Filing Deadline Causes Florida Supreme Court Justices to Scramble

The critical nature of candidate filing deadlines was again illustrated April 20, 2012, when three members of the Florida Supreme Court almost lost their seats by failing to file complete paperwork by a noon deadline. Florida Supreme Court justices face a merit retention vote every six years, but in order to be on the ballot for merit retention, they must file their qualifying paperwork on time or lose their seats on the court. The filing requirements and deadlines for running for retention for judicial office are described in FLA. STAT. 105.031. The Supreme Court had to be interrupted during the April 20, 2012, oral arguments on the State Senate Redistricting Plan in order for the three justices to complete their paperwork before the noon deadline. This article in the Palm Beach Post describes the unusual event. READ THIS UPDATE.

Thomas D. Shults, Esq.

About Thomas D. Shults, Esq.

Tom Shults is a Florida Bar Board Certified Civil Trial Lawyer. He has represented clients in election and sunshine law issues, complex business and commercial disputes and probate and trust suits. He was admitted to the Florida Bar in 1983 and has maintained an active trial practice in state and federal courts for over 35 years. Mr. Shults successfully represented the Sarasota Alliance for Fair Elections in Sarasota Alliance for Fair Elections et al. v. Browning et al. , where the Florida Supreme Court ruled on the constitutionality of Sarasota County’s charter election law amendments. Mr. Shults has served on the Professional Ethics Committee of The Florida Bar and is the past Chairman of the Code and Rules of Evidence Committee of The Florida Bar. He is a recipient of the Distinguished Community Service Award of the Sarasota County Bar Association for his work with the Sarasota Mental Health Community Centers. In 2013 he was nominated for circuit court judge by the 12th Circuit Judicial Nominating Committee. Mr. Shults has served on the faculty of the Kessler-Eidson Program for Trial Techniques at Emory University School of Law and on the faculty of the National Institute for Trial Advocacy Program for Practicing Lawyers at Nova Southeastern University School of Law. Mr. Shults grew up in St. Petersburg, Florida and is a graduate of St. Petersburg High School (1973), Florida State University (B.S. 1977) and Washburn University School of Law (J.D. cum laude 1982). He is veteran of the United States Army.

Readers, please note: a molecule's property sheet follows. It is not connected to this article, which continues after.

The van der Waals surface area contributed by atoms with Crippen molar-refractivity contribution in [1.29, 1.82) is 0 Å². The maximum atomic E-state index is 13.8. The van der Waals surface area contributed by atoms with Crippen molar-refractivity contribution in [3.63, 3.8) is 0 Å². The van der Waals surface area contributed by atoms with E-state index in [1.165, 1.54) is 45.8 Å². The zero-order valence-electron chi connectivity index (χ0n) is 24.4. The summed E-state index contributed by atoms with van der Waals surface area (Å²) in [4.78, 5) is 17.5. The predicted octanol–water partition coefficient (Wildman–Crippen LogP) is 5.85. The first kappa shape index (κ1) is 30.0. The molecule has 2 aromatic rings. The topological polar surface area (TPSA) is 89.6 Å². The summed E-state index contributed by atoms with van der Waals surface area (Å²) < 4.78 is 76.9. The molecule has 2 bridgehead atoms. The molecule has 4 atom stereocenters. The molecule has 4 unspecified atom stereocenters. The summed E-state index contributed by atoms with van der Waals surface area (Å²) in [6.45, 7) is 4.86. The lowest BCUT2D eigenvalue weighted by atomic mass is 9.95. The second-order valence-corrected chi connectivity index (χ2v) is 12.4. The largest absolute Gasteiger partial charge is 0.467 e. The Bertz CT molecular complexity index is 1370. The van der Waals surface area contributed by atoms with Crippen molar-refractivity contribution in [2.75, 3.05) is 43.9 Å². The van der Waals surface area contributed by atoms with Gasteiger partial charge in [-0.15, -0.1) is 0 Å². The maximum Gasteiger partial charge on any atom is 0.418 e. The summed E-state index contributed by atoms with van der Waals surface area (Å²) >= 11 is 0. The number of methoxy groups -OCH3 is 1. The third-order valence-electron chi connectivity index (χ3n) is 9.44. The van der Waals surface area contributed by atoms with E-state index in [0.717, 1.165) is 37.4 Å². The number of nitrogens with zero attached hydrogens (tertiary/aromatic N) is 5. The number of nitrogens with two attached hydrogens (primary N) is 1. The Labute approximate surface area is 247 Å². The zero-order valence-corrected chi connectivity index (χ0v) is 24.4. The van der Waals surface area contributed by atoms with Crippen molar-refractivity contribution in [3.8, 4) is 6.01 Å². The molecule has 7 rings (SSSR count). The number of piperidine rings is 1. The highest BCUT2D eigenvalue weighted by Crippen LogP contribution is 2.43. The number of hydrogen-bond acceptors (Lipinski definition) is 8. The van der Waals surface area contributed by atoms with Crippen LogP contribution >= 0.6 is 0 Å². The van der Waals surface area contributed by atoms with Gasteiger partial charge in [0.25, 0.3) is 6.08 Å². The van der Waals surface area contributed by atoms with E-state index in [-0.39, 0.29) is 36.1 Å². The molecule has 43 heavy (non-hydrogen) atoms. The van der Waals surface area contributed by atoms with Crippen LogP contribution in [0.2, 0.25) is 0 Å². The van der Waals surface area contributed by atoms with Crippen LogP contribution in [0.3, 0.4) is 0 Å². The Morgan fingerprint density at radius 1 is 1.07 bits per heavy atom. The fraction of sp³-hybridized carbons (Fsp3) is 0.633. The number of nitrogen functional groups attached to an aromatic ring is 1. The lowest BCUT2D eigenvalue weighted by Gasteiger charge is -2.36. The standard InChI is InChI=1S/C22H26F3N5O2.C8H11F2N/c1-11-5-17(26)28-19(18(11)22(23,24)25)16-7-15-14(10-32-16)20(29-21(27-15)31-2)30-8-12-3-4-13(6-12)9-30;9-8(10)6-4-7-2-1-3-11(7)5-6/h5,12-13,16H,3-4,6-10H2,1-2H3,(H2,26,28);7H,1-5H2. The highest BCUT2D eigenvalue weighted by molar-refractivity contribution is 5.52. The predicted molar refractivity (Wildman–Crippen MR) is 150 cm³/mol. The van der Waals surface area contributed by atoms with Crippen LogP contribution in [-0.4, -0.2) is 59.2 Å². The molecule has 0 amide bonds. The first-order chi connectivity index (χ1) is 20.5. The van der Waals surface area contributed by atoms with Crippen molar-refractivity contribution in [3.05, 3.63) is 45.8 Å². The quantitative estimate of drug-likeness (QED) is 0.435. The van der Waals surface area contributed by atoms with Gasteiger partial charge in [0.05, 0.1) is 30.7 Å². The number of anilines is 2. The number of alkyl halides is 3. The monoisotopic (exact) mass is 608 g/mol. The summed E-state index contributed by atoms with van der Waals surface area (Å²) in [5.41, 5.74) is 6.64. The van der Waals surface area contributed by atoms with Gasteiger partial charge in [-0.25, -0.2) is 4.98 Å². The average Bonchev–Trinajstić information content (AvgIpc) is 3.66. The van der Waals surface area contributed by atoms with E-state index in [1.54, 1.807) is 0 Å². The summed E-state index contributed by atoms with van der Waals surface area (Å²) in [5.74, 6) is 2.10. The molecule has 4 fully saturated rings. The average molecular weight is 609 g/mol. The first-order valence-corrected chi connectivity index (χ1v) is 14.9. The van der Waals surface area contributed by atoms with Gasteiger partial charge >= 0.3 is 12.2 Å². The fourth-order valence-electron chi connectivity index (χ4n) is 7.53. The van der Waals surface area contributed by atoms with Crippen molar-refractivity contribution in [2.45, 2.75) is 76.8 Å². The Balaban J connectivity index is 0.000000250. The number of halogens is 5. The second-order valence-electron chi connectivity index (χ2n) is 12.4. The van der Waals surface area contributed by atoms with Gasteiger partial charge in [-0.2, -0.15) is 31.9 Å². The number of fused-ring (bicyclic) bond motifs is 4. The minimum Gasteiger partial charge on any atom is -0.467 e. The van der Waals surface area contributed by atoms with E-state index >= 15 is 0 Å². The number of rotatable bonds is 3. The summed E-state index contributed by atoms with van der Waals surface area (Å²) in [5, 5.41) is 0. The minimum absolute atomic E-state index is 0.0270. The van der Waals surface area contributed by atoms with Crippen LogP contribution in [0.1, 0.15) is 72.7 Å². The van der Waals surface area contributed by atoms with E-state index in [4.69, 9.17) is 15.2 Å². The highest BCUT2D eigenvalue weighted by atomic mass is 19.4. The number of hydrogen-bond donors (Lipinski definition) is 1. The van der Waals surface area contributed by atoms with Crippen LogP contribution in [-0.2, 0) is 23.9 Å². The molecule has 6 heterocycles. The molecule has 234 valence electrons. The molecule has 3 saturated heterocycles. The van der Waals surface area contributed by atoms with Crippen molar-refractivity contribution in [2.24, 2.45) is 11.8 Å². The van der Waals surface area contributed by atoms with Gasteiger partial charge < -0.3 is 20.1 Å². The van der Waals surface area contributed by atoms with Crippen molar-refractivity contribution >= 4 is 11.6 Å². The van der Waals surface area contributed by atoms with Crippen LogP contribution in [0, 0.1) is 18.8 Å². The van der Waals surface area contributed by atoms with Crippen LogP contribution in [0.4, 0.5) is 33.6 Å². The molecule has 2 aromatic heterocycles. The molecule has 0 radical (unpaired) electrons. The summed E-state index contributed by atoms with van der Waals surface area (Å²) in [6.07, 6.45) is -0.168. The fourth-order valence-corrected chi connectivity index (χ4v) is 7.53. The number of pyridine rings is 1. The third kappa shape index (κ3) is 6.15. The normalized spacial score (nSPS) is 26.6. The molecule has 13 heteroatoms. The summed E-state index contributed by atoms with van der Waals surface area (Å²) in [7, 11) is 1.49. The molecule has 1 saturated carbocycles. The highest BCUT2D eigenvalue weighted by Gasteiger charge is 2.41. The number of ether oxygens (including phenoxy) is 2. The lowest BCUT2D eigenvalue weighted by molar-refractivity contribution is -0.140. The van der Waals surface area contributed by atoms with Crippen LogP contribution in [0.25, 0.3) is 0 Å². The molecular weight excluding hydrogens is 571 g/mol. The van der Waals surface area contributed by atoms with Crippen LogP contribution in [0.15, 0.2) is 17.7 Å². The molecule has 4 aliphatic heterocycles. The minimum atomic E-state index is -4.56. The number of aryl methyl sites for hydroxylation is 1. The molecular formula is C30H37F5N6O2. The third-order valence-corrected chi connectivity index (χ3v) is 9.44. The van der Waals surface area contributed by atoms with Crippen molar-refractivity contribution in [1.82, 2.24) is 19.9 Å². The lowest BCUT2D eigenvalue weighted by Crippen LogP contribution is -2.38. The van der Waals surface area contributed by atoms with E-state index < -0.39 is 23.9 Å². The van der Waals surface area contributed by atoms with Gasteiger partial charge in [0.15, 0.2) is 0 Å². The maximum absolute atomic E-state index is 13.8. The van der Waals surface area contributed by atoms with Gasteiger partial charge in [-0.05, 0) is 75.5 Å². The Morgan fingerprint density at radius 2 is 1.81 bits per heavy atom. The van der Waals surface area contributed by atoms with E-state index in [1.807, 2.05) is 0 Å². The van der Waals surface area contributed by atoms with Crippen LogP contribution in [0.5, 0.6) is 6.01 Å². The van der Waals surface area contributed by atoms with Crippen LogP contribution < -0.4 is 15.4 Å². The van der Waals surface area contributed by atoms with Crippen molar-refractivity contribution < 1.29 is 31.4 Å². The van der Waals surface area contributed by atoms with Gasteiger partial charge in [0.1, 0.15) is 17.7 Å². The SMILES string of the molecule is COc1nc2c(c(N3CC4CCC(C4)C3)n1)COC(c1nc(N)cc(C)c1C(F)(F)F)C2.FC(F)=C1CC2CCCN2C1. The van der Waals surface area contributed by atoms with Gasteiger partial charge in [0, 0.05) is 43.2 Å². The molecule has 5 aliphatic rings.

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One Response to Filing Deadline Causes Florida Supreme Court Justices to Scramble

  1. Pingback: Florida Supreme Court Justices Sued Over Qualifying Papers and Procedure | Florida Election Law Issues

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